Hacking and defacing activities are not limited to internal targets. In 2011, Syrian-Turkish relations deteriorated after Syria accused Turkey of interfering in its internal affairs and supporting rebel activities; in response, Turkey accused the Syrian regime of killing civilian protesters. Syrian and Turkish hackers responded by defacing several government websites in both countries. The SEA has also defaced websites in Libya, Israel, and the United Kingdom, as well as websites outside of the region, in an attempt to disseminate Syrian regime’s version of the conflict. These targets include the websites of Harvard University, Purdue University, and the Lineberger Comprehensive Cancer Center at the University of North Carolina, as well as celebrity fan sites such as johnny-depp.org, ben-affleck.us, and bradpittweb.com.
Pro-revolution hackers in Syria have also attacked targets both inside and outside the region, including the site of an Iraqi oil company (mociraq.com), where they replaced the front page with a message reading, “The Iraqi regime, backed by the Iranian regime, is supporting the Syrian regime in oppressing Syrian people.” The hackers replaced the website’s banners with pro-revolution insignia, along with a photo of a child who—according to protesters—was killed by Syrian security forces during one of the demonstrations. They have also targeted the websites of the Russian Embassies in India and Singapore in protest of Russia’s veto of a UN Security Council resolution to condemn the Syrian government.
Many hacker forums set their own broad ethical guidelines, which are primarily based on political and religious considerations rather than national legal frameworks. These guidelines often argue that the incumbent regimes and their laws are part of the problem, and therefore can be legitimately ignored.3 Sometimes the discourse on what constitutes an appropriate act of hacking focuses on the “Islamicity” of the act, with hackers invoking Islamic legal code to determine which websites are permissible targets. Aside from Fatwa-backed near-consensus on the permissibility of defacing and even destroying websites perceived to be anti-Islamic,4 hackers generally interpret for themselves which targets are acceptable. Political, religious, and sectarian divides remain the main governing references used by the hackers, with hacking justified according to political grievances. Interestingly, forums where the hacking of certain political or religious sites is tolerated have themselves become targets of sabotage by rival political hackers, leading such forums to limit participation to trusted and invited members only.5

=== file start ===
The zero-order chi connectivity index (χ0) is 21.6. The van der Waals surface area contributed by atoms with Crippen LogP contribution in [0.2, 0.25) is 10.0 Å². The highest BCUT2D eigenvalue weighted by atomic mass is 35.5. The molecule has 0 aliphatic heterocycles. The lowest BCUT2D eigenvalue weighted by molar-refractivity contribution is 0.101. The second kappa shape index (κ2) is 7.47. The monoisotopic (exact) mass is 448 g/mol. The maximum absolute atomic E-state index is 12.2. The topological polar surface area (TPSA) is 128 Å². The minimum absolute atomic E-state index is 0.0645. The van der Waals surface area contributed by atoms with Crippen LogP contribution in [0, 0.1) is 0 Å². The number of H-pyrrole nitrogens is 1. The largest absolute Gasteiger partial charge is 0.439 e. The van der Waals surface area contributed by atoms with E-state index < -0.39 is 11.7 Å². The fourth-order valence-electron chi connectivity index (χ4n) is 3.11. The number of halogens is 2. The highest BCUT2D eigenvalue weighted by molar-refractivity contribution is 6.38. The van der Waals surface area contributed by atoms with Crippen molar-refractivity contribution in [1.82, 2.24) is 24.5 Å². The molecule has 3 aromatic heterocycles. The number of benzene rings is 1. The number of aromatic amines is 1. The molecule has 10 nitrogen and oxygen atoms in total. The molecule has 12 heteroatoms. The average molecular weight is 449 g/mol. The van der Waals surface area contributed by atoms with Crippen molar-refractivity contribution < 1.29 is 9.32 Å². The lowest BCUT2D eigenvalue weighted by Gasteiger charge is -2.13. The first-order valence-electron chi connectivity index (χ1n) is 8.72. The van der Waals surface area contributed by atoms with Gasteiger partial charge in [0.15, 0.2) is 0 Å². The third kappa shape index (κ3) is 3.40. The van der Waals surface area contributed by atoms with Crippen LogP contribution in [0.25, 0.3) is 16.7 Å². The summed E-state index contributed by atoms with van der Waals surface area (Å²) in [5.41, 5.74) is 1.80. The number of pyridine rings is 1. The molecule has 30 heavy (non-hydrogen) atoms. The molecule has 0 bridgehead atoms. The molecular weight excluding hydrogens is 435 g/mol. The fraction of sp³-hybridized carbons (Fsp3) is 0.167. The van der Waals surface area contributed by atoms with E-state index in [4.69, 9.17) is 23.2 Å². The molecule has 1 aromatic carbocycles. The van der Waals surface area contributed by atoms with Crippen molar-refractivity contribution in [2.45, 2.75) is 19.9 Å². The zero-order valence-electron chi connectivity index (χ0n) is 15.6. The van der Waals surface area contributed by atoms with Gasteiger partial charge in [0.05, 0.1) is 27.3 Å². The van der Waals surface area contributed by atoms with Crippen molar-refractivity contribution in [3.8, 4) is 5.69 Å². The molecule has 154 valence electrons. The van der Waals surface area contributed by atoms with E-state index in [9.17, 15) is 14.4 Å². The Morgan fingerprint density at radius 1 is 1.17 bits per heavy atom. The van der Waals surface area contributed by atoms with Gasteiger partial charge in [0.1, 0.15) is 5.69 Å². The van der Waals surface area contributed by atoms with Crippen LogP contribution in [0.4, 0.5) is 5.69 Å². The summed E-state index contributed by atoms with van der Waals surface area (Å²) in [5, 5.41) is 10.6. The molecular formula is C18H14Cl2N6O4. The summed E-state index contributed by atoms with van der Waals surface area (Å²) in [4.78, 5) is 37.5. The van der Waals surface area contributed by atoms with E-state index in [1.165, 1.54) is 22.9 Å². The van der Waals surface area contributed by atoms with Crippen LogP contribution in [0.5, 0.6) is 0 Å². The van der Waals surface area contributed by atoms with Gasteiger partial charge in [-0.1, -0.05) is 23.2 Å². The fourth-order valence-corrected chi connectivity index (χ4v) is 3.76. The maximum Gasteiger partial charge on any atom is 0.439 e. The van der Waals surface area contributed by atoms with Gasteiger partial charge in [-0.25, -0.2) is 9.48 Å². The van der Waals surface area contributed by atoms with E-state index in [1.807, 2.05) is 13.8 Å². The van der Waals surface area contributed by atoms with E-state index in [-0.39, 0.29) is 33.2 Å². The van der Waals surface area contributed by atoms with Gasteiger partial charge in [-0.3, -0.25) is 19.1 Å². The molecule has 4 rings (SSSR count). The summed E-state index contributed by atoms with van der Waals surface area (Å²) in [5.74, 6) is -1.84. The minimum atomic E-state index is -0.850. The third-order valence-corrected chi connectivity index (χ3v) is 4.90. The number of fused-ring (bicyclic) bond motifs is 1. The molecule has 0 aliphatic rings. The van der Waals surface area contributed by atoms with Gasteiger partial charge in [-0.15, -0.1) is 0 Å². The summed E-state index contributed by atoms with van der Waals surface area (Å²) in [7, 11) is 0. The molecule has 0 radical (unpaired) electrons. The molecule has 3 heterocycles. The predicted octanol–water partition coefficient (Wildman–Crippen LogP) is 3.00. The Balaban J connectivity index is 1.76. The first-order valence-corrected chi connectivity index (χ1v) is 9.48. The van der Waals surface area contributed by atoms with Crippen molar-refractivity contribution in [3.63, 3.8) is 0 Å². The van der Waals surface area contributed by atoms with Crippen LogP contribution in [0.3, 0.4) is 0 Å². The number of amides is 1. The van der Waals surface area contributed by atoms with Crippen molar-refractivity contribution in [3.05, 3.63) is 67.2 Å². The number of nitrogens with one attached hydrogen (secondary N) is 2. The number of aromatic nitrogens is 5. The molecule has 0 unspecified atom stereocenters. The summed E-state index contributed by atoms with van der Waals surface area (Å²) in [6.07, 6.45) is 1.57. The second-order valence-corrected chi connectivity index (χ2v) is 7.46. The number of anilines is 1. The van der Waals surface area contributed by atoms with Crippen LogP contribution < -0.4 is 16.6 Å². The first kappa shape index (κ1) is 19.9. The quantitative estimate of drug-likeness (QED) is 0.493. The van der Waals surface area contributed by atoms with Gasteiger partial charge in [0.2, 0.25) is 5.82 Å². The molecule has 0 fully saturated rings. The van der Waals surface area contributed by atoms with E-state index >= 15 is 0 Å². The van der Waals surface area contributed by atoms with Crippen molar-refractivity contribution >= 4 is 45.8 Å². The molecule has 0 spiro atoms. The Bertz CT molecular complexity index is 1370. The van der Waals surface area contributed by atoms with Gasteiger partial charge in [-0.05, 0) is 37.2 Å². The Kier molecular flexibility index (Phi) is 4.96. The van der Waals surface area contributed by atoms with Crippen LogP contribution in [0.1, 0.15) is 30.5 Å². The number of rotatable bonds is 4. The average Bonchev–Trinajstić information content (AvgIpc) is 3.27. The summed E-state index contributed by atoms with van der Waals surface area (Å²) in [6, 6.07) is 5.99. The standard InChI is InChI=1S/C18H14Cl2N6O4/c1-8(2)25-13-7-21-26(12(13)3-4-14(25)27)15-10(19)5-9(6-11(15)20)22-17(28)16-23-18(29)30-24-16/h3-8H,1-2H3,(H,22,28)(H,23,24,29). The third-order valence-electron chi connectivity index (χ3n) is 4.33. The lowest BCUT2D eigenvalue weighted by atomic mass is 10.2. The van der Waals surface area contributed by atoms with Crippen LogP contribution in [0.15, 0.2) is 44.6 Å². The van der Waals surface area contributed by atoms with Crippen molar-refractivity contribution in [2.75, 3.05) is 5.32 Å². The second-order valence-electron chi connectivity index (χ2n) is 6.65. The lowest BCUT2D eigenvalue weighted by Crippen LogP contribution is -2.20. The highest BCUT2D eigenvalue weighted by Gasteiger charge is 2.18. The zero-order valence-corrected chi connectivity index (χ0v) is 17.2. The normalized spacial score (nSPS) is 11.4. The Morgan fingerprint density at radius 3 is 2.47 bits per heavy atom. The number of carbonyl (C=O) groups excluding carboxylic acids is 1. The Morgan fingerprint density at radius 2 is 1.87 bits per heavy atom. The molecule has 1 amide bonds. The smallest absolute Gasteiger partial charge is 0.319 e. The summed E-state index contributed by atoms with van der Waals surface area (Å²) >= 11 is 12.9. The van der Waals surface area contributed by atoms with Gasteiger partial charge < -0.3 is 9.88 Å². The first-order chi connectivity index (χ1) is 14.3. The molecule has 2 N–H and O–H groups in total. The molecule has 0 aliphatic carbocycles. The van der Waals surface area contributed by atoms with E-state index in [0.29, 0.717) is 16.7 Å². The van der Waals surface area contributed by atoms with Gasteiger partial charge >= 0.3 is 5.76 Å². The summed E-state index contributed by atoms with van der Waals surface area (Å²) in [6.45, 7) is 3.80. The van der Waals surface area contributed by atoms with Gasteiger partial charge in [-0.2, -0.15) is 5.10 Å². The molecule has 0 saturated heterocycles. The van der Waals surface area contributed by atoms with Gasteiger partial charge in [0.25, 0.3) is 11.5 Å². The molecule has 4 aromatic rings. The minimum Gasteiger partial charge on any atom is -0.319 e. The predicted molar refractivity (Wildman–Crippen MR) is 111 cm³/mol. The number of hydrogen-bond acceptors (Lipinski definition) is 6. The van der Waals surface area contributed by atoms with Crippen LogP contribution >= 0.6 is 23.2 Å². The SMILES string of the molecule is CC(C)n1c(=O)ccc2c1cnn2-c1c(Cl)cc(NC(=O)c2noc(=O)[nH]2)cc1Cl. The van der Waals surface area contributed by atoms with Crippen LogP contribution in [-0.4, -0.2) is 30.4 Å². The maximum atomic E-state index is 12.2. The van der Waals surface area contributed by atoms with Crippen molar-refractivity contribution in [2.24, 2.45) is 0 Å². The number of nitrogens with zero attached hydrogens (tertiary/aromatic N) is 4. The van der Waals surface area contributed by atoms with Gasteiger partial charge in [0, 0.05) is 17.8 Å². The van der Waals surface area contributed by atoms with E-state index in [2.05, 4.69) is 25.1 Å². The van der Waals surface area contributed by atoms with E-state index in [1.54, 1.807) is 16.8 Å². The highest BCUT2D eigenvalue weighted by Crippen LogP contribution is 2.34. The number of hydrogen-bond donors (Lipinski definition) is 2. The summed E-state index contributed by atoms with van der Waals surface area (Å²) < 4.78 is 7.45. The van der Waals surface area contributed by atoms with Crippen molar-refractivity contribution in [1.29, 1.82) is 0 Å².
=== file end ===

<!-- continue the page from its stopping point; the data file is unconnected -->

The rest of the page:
The groups behind the information operations described above appear to be grassroots, civilian efforts, many of which disband quickly and or go through long periods of inactivity. Linking these operations to formal entities is challenging, as most of these groups leave few digital traces. Most groups use Facebook or hacker forums to publicize their activities, claim responsibility for attacks, and recruit followers. The SEA, which has its own website, is an exception.
The SEA’s domain name and web hosting subscriber can both be traced to the Syrian Computer Society (SCS), which was founded by President Bashar al-Assad in 1989 and is currently run by his brother. This information suggests the SEA enjoys at least tacit support of the Syrian regime.6 Investigating other information operations is more challenging, though some clues exist. For example, a YouTube video exists that shows a group of young people who claim to be the Libyan Electronic Army being lectured to by an officer of the Libyan military, who tells the group that their electronic activities come second in importance only to the military itself.7
Verifying attribution for attacks can also be problematic, particularly as some websites show more than one defacement message claimed by different groups at the same time. For example, the website of Egypt’s Social Justice Party, defaced in August 2013, showed two claims of responsibility on two different pages: one from the Yemeni Electronic Army, and another from a Moroccan group.
Arab Spring fallouts are likely to fuel more defacement campaigns, the scope of which is likely to increase as related social and religious contentions increasingly manifest themselves online. At the same time, the continued growth in both the quantity and quality of Arabic hacker forums is likely to produce more computerized activism and to increase the level of sophistication and potential damage of that activism. Though signs of government complicity in the current defacement campaigns are limited, it is possible that government agencies will exploit to their advantage non-state hacker groups as a proxy to hide state information operations behind anonymous grassroots activism, and to crowdsource antagonism against state opponents.